Brian Rudman is a NZ Herald feature writer and columnist.

Brian Rudman: End in sight to great water rip off

Photo / Supplied.
Photo / Supplied.

Rodney Hide seemed like he was running for the mayoralty himself on Monday, the way he hijacked Watercare Services' announcement about cheaper water for all in the new Super City and made it his own.

Given the scepticism surrounding the birth of the new city, and his recent nightmares as leader of Act, the Minister of Local Government's desire to wrap himself in someone else's good news was understandable.

But let's not forget that Watercare can offer Aucklanders cheap water only because the legislation establishing the new city both bans the water company from paying any dividend to the Auckland Council and insists prices be kept at "minimum levels".

And that both these requirements were opposed by Mr Hide when the legislation was being drawn up. He wanted the decision to be left, as now, to the politicians. Cabinet papers released late last year reveal Mr Hide argued that the Auckland Council "will be best placed to direct Watercare ...

in how water and wastewater services are to be priced to achieve its broader objectives".

It was, at best, a naive faith in our politicians doing the right thing. Yet anyone who has followed the way Auckland local body politicians have plundered the water accounts over the years in order to fund unrelated pet projects without putting the rates up knows better.

If the Auckland Council politicians we're about to elect are anything like their predecessors - and the lineup of candidates suggests nothing has changed - the risk is they won't be able to resist dipping their sticky fingers into the Watercare honeypot unless there's a strong law to say they can't.

Monday's announcement that retail water prices would drop to $1.30 a cubic metre across the region in July 2011 was greeted with a certain level of scepticism, even disbelief that any utility could drop its charges.

How, it was asked, could a commodity costing $2.33 a cubic metre in Rodney, $1.81 in Auckland City, $1.74 in Waitakere, $1.52 on the North Shore and $1.31 in Manukau City suddenly drop across the region to just $1.30.

For me, it was not a question of how or why, but of what took so bloody long?

Since 1995 there have been at least 11 reports all saying the same thing - that if Auckland integrated the regional bulk water provider Watercare with the retail operations of the various local councils, there would be significant savings for the customer. The only issue the experts differed on was the size of the savings, estimates ranging from 10 and 20 per cent.

The first of the reports was commissioned by the Auckland Regional Services Trust from LEK Consulting in 1995 at the behest of new Watercare chief executive Mark Ford, now head of the Auckland Transition Agency.

In 1998, the National Government followed up with a review which came up with three options, the third of which, a fully integrated operation, got the overwhelming vote of the submitters who compared the three. A steady stream of reports followed. Of the local councils, only Manukau saw the advantages.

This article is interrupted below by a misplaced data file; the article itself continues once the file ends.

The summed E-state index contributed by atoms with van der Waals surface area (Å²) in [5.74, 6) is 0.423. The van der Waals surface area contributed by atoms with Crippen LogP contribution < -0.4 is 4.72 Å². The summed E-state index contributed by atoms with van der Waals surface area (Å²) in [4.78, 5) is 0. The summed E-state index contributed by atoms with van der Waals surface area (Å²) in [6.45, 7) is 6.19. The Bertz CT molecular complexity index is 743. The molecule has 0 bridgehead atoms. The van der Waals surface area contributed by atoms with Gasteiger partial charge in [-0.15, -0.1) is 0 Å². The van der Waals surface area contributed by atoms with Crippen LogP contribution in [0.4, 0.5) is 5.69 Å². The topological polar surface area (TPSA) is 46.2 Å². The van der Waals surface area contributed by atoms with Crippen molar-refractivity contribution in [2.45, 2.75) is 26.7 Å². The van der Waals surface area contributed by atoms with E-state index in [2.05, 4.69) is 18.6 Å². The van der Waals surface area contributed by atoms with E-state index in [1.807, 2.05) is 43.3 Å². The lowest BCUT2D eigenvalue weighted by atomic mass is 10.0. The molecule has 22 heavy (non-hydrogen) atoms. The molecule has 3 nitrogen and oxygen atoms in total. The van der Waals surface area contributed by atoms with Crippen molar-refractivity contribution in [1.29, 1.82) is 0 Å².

The most vociferous opponents have been Auckland City politicians who were not about to surrender a Metrowater pot, which, at their command, miraculously turned water into gold. In the early 2000s, Metrowater built up "retained earnings" of nearly $62 million, which councillors then dipped into for non-water-related projects.

In 2004 and 2005 the local politicians even turned on Watercare, forcing it to hand over $25 million in "surpluses" for non-water activities, despite legislation forbidding Watercare's payment of a dividend.

From July 1 next year, when vertical integration under Watercare finally occurs, Manukau's retail water price drops just one cent, which suggests a retail arm that is both efficient and is not used as a handy slush fund for other city activities. As for the others, the evidence speaks for itself.

Between 1992, when Watercare was set up, and today, the bulk price of water, sold by Watercare to the councils, has gone up 32 per cent, from 43.8c a cubic metre to 58c. Over the same period, Auckland City's price to customers for passing on that same water has rocketed up by 121 per cent, Manukau's retail price has gone up 77 per cent, North Shore's 63 per cent, and Waitakere's 60 per cent.

From July, water prices regionwide will at last drop. It could have happened 15 years ago.

- NZ Herald

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Brian Rudman is a NZ Herald feature writer and columnist.

Brian Rudman's first news story was for Auckland University student paper Outspoke, exposing an SIS spy on campus during the heady days of the Vietnam War. It resulted in a Commission of Inquiry and an award for student journalist of the year. A stint editing the Labour Party's start-up Auckland newspaper NZ Statesman followed. Rudman decided journalism was the career for him, but the NZ Herald and Auckland Star thought otherwise when he came job-hunting. After a year on the "hippy trail" overland to London, he spent four years on Fleet St with various British provincial papers. He then joined the Auckland Star, winning the Dulux Journalist of the Year award for coverage of the 1976 Dawn Raids against Polynesian overstayers. He has also worked on the NZ Listener, Auckland Sun, and since 1996, for the NZ Herald as feature writer and columnist. He has a BA in History and Politics.

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